Tapulous has managed to maintain a strong business on the iPhone with its Tap Tap Revenge music games, despite the entry of RockBand from the big guys, MTV Networks and Electronic Arts. Now Tapulous wants to hit another home run with a new music app for the iPhone.

Riddim Ribbon is a “music racing” game, and it’s branded with the hot band The Black Eyed Peas, whose hit songs provide the soundtracks for the game.

Tapulous will charge just $2.99 for Riddim Ribbon, compared to RockBand’s $6.99. But the game represents a huge amount of work by Tapulous to create a new music franchise, said Bart Decrem, chief executive of Tapulous, in an interview. The company’s success so far has been built on a single game, Tap Tap Revenge, which is like Guitar Hero for the iPhone.

“In all of 2009, we were the Tap Tap Revenge company,” he said. “If all goes right, this is going to be a big deal for us.”

On Apple’s devices, music games are a big deal. Tap Tap Revenge and its many variants have been downloaded more than 25 million times and are on a third of all iPhones and iPod Touches.

Using a famous band is a proven strategy for Tapulous, which has made lots of custom versions of its game featuring hot singers such as Lady Gaga. The game comes with three songs from the Black Eyed Peas, including the smash hits Boom Boom Pow, Meet Me Halfway, and I Got a Feeling. Since there are three difficulty levels, you can play a bunch of different combinations of games with the five-minute songs. You can add three more levels for 99 cents each. Included for free is a remix of Meet Me Halfway that has never been released in the U.S.

The game originated from a close collaboration with Black Eye Peas singer and producer, will.i.am. will.i.am and Decrem brainstormed on what they could do together. After 18 months, the result is Riddim Ribbon. Compared to something like Guitar Hero V on the consoles, the game is just a snack — something you can do in five minutes when you’re out and about.

In the game, the song plays and you see a yellow ribbon, sort of like Yellow Brick Road, snaking into the horizon on the iPhone’s touchscreen. You tilt back and forth to keep your rolling ball in the center of the ribbon as you speed down the road. The iPhone’s accelerometer senses which way you are tilting the device and translates that into twisting controls for the ribbon racing, much like tilting a screen to roll a marble in different direction’s in Sega’s classic iPhone game Super Monkey Ball.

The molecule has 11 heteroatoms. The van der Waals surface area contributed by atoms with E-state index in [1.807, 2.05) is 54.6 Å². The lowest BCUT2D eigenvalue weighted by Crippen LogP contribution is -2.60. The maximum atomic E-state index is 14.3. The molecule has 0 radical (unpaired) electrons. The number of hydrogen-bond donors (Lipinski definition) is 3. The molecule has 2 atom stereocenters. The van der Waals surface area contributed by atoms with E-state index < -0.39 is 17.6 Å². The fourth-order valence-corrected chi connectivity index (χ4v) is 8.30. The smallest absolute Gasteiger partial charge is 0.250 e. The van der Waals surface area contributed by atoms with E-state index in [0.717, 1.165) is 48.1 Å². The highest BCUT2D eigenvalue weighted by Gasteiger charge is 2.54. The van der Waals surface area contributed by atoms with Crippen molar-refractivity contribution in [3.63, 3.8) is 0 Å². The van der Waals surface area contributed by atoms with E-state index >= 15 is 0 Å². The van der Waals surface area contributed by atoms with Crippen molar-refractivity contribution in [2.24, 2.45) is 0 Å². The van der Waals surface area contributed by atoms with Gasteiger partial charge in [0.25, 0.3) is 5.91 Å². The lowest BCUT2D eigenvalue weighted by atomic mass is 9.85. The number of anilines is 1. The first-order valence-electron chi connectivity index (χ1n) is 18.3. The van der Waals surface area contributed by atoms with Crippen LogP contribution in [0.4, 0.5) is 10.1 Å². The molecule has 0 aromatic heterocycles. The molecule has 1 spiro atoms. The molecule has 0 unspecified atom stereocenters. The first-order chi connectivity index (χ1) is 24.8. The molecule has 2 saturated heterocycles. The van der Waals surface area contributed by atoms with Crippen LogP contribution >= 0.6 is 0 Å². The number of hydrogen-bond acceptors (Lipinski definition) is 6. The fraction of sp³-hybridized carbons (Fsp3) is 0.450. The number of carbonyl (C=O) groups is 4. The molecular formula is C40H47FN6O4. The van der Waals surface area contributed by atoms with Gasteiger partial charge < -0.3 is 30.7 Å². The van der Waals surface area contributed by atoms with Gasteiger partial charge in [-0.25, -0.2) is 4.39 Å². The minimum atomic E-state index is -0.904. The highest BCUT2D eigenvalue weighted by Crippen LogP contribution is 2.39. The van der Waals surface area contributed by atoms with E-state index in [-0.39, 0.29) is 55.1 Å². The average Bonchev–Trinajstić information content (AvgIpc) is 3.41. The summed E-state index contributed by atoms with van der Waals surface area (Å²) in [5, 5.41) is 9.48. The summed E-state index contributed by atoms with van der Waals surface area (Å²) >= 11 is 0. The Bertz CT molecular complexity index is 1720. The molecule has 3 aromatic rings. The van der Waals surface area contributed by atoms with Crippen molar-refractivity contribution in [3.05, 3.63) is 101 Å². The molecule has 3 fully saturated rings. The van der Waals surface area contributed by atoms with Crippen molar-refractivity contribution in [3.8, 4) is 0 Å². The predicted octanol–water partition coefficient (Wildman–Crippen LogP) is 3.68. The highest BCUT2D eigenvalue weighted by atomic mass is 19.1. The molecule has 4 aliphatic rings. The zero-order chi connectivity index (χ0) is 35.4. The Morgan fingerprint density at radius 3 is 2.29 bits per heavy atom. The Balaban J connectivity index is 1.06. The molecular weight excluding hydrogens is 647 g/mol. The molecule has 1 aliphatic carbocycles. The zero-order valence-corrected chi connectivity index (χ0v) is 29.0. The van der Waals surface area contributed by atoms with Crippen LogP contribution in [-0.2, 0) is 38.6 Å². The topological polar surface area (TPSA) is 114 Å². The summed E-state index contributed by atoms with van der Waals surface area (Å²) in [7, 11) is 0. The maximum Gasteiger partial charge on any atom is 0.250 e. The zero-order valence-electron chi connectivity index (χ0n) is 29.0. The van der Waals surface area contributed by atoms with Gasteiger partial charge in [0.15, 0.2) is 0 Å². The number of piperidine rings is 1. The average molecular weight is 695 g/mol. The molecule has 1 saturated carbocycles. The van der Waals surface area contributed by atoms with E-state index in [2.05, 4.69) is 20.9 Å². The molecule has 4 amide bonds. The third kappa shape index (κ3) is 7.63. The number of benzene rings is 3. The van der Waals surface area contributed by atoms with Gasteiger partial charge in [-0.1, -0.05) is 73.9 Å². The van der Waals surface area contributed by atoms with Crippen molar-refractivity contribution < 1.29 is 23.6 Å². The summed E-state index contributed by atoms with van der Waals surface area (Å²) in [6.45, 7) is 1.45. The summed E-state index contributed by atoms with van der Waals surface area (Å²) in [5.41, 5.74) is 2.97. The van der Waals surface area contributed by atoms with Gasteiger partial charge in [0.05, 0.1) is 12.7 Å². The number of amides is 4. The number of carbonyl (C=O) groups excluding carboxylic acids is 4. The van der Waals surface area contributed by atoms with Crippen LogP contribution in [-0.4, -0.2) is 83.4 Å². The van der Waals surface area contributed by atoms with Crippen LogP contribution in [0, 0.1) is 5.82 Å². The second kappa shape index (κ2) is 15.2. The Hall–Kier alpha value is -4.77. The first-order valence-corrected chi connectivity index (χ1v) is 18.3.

Whereas Tap Tap Revenge is more passive, the player interacts with the music in Riddim Ribbon. If you crash too much, the music slows down and eventually makes a screeching sound. When the Black Eyed Peas shout “Boom! Boom!,” you have to make the ball jump through a couple of hoops. When the road forks in two directions, you have to steer right or left. Depending on which one you choose, you will get a different variation on the theme. So your game play impacts what kind of music you hear. There are eight different mixes of the three songs. As you play, you effectively create a new mix.

The game’s co-producer, will.i.am from The Black Eyed Peas, said in a statement, “I am so excited about this game. It makes you re-think the concept of playing a song. It makes you re-think the remix.

The game is yet another big bet that Palo Alto, Calif.-based Tapulous has made. On Dec. 20, the company made its Tap Tap Revenge game available for free. The idea was to hook people on the game and then let them purchase items such as new tracks through Apple’s new in-app purchase system. With it, players can simply tap on the screen to purchase an item from inside the game. Payment is automatic and painless. That bet paid off, since Tapulous sold millions of songs. The move was pretty effective against RockBand, which was selling for $9.99 at the time.

Decrem says the competition actually helps both companies. When Tap Tap Revenge became free, RockBand sold more copies. That’s because of recommendation engines such as Apple’s Genius feature, which recommends a music app to someone who already has one. At the moment, RockBand is at No. 12 among paid apps and Tap Tap Revenge 2 is No. 20.

Tapulous also exploits social sharing options at its disposal to create wider distribution channels. Those efforts have been so successful that Decrem believes the iPhone is reaching a new level of maturity as a platform for business.

At some point in the future, Decrem says, someone is going to prove that the iPhone can produce hits just as big as Zynga’s FarmVille games on Facebook. So far, the iPhone lacks the built-in virality that the social network has, which makes it far easier to spread new apps. But Decrem says it will happen in time on the iPhone as Apple keeps adding new features that help with discovery of new content.

“In the next two years, someone will figure out social gaming for mobile,” he said.

Decrem is bullish on the iPad. He thinks it will sell three million or four million units in its first year, far more than any other tablet computer. Android is starting to look appealing, but most of its promise lies in the future, as Google still has a lot of work to do to create a real market for games on Android that can be appealing to successful iPhone developers. Decrem thinks it will be worth it for Tapulous to port its games to run on the iPad in an optimal way.


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